When you purchase the TomTom GPS (or any GPS for that matter), make sure that if you turn it on, you update it on your computer. The reason for this is that the various manufacturers (TomTom, Garmin, etc.) give you a free update if the currently available map is later than the version on your device. It depends on the manufacturer but they generally will give you roughly 30 days from when the GPS is first turned on to get your free map update (if you don't already have the latest map on your device). After 30 days or so, if you didn't download the latest maps, you will be charged for the maps.

Included with the TomTom Go 930 GPS is the GPS unit itself (containing maps for Canada, the United States, Alaska, Hawaii, and parts of Europe), instructional booklets, the TomTom Home software for your PC on CD, the windshield glass mount, a piece to place the windshield glass mount on top of the dashboard (either by drilling into the dash or using some type of adhesive), a mini-USB car charger, a USB docking station (for charging as well as synchronizing/updating maps), and a bluetooth remote control with holder.

What I like about the TomTom Go 930 GPS is that it has a bluetooth remote control (requires 2 x AAA batteries). With the remote control, I can easily go through the menu options in order to pick my selection without having to reach for the touchscreen while driving.

The TomTom Go 930 GPS also has a built-in FM transmitter and as such the sound (driving instructions, MP3 files, or speakerphone) can be redirected to your car's FM radio. The user selects the FM frequency so all you have to do is select an FM frequency that isn't used in the area that you're in or visiting.

The TomTom Go 930 GPS is equipped with the bluetooth handsfree profile so when paired with a compatible bluetooth enabled cellphone, it can do things like read your SMS messages as they are received, display the incoming phone number on the display (when a call is received and if you have/subscribe to your carrier's CallerID service, act as a handsfree speakerphone, and access the carrier's data service from the phone (in order to get weather reports {free} or traffic conditions {paid service but not available in Canada}). With my SonyEricsson w300i, the TomTom Go 930 was able to do everything (read SMS, access carrier's data network, act as a handsfree speakerphone, etc.). However, with my Treo 650/680 phones, it was only able to act as a handsfree speakerphone. Testing it with a Nokia N95-4 8GB, I found that it wasn't 100% compatible with this phone and it would often not be able to connect sometimes even after it was paired. I also tested the bluetooth pairing with a SonyEricsson c510 and the TomTom Go 930 was able to do everything with this phone as well.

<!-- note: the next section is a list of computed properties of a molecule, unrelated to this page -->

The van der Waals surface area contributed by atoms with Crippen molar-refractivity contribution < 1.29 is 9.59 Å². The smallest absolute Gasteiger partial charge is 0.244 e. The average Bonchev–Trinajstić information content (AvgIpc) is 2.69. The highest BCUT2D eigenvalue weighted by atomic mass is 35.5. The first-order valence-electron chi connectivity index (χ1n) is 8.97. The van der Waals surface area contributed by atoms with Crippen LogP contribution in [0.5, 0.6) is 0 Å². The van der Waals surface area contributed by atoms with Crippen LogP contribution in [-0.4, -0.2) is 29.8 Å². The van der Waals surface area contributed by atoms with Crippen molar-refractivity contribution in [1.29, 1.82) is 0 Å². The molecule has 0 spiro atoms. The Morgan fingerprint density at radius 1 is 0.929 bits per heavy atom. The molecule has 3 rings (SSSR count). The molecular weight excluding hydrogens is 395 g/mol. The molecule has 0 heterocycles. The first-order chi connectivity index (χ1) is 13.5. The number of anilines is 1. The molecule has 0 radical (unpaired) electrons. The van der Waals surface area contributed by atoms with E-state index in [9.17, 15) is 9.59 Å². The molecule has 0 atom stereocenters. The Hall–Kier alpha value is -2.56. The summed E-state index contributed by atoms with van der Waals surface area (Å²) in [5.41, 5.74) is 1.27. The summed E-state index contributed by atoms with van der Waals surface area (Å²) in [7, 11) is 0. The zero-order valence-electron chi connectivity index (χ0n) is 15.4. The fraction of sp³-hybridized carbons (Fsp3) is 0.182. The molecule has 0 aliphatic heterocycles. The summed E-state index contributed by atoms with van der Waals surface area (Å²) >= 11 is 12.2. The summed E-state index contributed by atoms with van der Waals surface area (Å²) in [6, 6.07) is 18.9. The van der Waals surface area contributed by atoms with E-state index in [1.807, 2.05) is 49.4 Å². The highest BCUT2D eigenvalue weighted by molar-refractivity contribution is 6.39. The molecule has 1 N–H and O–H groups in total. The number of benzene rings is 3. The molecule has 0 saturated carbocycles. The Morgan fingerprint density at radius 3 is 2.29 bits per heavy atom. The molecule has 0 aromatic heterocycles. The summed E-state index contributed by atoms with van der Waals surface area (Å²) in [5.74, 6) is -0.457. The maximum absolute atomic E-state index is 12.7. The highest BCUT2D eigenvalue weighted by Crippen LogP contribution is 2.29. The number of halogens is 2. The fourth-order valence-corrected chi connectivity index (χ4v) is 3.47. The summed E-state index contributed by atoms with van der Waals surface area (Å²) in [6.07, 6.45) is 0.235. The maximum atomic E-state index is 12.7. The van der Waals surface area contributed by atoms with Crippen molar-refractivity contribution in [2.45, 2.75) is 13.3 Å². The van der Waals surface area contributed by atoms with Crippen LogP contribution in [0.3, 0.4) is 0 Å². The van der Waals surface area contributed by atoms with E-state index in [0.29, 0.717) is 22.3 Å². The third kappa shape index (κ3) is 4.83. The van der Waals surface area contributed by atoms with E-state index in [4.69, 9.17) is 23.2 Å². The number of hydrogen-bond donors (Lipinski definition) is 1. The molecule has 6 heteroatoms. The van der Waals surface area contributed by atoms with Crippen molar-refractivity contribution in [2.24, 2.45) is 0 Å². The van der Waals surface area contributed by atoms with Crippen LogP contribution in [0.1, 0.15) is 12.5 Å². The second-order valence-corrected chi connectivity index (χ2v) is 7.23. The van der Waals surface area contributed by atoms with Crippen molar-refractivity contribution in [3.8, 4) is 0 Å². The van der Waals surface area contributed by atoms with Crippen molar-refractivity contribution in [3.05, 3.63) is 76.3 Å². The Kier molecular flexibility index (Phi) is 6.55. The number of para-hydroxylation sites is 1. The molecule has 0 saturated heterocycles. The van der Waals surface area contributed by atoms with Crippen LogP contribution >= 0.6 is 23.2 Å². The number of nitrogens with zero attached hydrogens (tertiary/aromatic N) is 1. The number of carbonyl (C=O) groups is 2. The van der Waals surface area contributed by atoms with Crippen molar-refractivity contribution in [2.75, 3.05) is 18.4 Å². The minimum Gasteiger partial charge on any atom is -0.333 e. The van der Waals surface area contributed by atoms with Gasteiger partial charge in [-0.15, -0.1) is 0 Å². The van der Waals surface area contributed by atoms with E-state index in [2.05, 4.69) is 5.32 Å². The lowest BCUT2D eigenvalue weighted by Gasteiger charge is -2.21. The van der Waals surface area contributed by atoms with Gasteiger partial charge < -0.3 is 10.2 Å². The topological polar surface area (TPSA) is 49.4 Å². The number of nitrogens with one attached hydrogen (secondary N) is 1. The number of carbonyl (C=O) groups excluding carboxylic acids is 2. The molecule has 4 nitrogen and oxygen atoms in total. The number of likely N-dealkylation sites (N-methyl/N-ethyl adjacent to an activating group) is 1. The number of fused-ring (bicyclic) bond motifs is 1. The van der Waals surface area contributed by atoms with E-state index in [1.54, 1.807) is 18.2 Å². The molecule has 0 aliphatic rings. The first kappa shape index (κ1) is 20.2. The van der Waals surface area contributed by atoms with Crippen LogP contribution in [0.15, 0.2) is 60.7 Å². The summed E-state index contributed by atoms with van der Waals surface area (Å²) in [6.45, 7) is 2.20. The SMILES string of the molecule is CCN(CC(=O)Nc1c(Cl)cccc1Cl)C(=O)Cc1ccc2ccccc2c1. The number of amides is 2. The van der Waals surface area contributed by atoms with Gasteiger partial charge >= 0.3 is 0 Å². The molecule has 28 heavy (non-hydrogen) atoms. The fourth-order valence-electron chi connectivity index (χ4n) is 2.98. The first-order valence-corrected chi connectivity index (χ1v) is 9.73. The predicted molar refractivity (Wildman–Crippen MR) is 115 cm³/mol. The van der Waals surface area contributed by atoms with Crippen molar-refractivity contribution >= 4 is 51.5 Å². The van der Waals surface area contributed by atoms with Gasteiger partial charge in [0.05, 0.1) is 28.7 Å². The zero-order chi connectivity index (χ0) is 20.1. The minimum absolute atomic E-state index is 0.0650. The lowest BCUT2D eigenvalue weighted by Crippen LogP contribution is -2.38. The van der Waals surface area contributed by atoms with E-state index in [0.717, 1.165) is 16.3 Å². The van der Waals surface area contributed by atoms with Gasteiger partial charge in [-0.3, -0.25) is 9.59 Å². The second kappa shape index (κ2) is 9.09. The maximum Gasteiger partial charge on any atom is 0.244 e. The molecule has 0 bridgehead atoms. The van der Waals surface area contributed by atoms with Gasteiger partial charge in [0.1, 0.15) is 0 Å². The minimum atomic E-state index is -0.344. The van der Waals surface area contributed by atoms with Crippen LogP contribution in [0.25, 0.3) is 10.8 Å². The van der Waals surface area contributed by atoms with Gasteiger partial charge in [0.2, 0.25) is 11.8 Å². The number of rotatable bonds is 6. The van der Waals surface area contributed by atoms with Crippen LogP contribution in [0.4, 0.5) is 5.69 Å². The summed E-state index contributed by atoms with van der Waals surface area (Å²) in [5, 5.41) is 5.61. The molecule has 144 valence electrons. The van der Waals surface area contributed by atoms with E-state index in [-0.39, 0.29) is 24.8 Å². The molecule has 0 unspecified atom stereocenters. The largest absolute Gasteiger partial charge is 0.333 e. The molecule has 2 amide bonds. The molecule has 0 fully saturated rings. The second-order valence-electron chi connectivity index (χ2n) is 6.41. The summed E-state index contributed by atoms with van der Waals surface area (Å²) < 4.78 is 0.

The GPS is also capable of text to speech and will pronounce the street names. In a French speaking province, some of the names sounded awkward but when I used the GPS in Ontario and in parts of the US, I found the street name pronunciation to be quite good. It can also use voice as a means to input certain instructions and addresses. I found the voice recognition to be extremely limited (not very accurate) as least with my voice except when my verbal instruction was just a "yes" or "no" answer. During my tests, the voice recognition was maybe 66% accurate (with my voice). I felt that it was accurate more than 50% of the time (but less than 75% of the time).

The TomTom GPS is also capable of playing MP3's from SD cards and via firmware update, it is also able to use SD-HC cards. The GPS can also view JPG files from the SD card.

The GPS allows users to make minor types of modifications with the maps such as changing the maximum speed on streets, changing the traffic flow of the street, modifying certain corners/intersections where only certain types of turns are allowed, and changing the name of the street. Once you make the changes, you can synchronize with your PC and other TomTom users' corrections/modifications. TomTom collects the map corrections and the TomTom Home software downloads them to your PC and synchronizes/uploads the changes to your GPS. You can specify if you want the other users' downloads or whether you want only the verified corrections to be uploaded to your device. The GPS also allows you to enter POIs (points of interest).